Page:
Heidi Ellis is not a fan of “sink or swim” so she goes to great lengths to ease her students into the open-source community. Each semester, she helps them select a project that is open to student involvement and identifies areas where they could make contributions. Ellis introduces her students to the online community, explains that they are working in 15-week terms, and shares the goal of their participation. For instance, one class contributed written installation instructions to OpenMRS, a global open-source electronic medical record system platform.

By doing this, she says, she helps students avoid getting off on the wrong foot with existing contributors and can observe how they handle themselves in the collaborative environment.

A smaller university like Western New England, she says, provides the unique opportunity to nurture these talents. “Trying to do this with a class of 50 students would be a difficult task; doing it with 15 students is more achievable,” she says.

She teaches students the importance of soft skills such as business and process in the world of open source, helping them navigate tricky aspects of the coding world, including proving your abilities. Students can start with bug verification and bug fixes and then move on to contribute code. By the time they complete their Computer Science or Information Technology degree, which includes open source, Ellis says they are able to step into an open-source job. “Contributions to open source hold huge potential for elevating students above the crowd with respect to hiring,” she says.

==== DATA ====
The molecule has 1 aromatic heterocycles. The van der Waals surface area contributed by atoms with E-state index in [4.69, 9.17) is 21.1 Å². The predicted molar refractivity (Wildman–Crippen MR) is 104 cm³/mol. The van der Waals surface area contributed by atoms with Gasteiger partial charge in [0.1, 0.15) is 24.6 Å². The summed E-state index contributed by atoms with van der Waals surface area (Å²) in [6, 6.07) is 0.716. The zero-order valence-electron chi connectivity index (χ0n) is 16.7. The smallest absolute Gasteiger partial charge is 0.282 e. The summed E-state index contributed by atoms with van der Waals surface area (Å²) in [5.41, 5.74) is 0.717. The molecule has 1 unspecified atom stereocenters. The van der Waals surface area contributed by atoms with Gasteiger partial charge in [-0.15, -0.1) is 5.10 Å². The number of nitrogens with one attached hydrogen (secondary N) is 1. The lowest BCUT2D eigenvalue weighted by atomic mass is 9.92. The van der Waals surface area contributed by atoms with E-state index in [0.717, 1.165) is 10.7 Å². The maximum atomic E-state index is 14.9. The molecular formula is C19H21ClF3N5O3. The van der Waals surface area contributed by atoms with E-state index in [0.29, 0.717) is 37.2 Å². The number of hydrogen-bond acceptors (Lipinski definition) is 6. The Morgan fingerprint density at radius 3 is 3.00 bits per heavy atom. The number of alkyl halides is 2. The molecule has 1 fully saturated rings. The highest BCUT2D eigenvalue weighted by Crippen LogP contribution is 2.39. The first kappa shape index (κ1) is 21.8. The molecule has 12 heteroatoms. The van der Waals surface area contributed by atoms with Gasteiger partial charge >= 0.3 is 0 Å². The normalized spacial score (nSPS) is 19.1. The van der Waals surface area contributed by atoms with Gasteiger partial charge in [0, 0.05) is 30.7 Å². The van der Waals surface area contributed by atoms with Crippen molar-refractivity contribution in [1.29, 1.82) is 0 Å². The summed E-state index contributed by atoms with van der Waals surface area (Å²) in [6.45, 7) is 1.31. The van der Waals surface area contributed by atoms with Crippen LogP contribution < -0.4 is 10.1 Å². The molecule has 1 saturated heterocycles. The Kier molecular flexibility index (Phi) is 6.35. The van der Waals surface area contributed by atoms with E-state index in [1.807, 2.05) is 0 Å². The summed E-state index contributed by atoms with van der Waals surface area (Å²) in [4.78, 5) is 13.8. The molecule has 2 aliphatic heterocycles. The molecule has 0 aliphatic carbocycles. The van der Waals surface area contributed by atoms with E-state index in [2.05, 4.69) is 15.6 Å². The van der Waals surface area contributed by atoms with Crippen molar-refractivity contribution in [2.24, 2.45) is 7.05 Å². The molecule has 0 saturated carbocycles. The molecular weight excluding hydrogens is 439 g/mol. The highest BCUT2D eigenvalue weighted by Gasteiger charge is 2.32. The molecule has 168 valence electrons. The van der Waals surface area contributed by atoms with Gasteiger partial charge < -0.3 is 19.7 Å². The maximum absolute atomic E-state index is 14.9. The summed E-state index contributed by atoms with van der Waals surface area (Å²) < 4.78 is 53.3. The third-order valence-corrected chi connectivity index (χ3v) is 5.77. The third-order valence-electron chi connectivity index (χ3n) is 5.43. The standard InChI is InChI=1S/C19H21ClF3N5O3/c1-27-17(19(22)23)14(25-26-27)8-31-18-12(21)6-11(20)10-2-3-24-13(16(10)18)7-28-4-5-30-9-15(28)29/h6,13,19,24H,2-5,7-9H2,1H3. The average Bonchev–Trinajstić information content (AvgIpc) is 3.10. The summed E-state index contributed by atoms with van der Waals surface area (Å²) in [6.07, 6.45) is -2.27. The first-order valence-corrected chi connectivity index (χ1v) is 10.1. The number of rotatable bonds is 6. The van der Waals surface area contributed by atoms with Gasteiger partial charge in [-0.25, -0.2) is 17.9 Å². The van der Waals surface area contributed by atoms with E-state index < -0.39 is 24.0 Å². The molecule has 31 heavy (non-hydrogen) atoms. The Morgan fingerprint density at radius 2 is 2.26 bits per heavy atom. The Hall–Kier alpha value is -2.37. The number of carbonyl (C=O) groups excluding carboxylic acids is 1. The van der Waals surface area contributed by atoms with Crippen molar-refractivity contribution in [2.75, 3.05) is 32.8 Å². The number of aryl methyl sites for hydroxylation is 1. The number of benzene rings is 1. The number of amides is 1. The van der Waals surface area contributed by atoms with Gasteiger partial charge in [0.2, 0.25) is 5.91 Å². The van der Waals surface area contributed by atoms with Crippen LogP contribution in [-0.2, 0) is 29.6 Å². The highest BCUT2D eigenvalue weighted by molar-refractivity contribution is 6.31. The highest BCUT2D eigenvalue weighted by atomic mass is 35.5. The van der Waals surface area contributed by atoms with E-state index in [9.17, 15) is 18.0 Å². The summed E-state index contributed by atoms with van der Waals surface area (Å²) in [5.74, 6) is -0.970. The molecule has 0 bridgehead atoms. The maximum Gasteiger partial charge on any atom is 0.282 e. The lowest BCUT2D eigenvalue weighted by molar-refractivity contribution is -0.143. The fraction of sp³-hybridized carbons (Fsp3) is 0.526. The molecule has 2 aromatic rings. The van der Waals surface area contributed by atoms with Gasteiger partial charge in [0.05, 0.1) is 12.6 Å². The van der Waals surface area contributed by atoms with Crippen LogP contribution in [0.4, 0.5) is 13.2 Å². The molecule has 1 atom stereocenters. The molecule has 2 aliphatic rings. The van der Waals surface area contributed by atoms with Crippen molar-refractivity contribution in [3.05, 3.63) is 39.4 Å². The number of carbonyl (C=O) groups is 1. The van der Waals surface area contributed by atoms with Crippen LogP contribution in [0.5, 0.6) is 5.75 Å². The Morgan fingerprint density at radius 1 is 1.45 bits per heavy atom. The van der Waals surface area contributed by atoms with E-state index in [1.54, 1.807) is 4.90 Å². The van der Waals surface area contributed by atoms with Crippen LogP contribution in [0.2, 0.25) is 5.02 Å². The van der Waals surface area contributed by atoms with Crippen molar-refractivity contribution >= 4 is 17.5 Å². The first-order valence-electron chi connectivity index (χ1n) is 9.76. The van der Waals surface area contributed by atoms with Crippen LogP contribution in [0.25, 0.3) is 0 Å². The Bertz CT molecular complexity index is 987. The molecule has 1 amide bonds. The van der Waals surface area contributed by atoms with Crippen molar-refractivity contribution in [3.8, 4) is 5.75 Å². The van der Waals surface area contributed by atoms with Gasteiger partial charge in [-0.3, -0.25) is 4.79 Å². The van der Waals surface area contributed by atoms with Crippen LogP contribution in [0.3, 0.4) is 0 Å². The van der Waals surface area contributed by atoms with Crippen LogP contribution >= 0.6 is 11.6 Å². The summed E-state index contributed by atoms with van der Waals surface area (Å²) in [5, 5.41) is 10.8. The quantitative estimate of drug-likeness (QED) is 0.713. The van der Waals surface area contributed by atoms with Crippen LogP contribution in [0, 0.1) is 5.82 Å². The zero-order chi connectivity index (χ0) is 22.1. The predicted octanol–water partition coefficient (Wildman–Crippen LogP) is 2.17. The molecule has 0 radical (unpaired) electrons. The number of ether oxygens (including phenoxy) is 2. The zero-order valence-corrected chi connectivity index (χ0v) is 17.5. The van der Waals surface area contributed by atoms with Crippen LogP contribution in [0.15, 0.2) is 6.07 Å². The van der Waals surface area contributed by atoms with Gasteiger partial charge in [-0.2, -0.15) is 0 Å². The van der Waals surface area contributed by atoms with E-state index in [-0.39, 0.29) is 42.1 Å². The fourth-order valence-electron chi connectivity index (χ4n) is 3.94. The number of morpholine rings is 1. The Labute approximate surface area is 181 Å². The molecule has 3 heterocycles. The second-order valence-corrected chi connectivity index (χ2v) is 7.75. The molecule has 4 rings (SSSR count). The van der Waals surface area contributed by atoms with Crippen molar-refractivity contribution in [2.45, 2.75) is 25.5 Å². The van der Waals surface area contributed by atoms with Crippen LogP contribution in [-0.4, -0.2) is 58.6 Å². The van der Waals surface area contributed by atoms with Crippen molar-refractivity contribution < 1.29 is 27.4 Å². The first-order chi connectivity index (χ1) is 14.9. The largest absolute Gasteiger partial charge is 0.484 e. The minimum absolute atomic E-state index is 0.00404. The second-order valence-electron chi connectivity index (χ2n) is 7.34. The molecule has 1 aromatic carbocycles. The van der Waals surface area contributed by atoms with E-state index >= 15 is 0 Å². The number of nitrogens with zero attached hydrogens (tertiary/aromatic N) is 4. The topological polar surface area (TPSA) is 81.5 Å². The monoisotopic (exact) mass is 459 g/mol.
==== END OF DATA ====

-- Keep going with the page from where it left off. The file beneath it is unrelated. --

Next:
Ellis is vocal with local business partners about her students’ knowledge of open source, making it easier for them to identify prospective job candidates. “Our partners understand that our students have the ability to produce something the community wants in the way they want it. That’s a huge positive,” she says.

6. University at Albany

patrick masson

Patrick Masson

Patrick Masson, instructor in Informatics in the College of Computer Engineering and Applied Sciences

Patrick Masson is firm in teaching students that they shouldn’t wait until everything is perfect to post – a key tenet of the open-source development community. “Release early and release often is a good development practice because it is easier to identify and fix small changes rather than the whole program,” he says.

Masson, who also is general manager and director for the Open Source Initiative, an organization devoted to managing and promoting and protecting open source, says open source has revolutionized teaching. “Students can post their work and get feedback directly from the open-source community,” he says. “We can foster key principles around collaboration and transparency.”

He shares examples of open-source communities with his students, lets them pick one and then gives them questions they can only find answers to by engaging directly with those communities.

Masson says it’s essential for teachers to immerse students in these communities because the model of how organizations identify talent is drastically changing. “Companies are going directly to the communities and engaging with contributors,” he says, so academic institutions must prepare students accordingly.

Gittlen is a freelance writer. She can be reached at sgittlen@verizon.net.


Copyright © 2016 IDG Communications, Inc.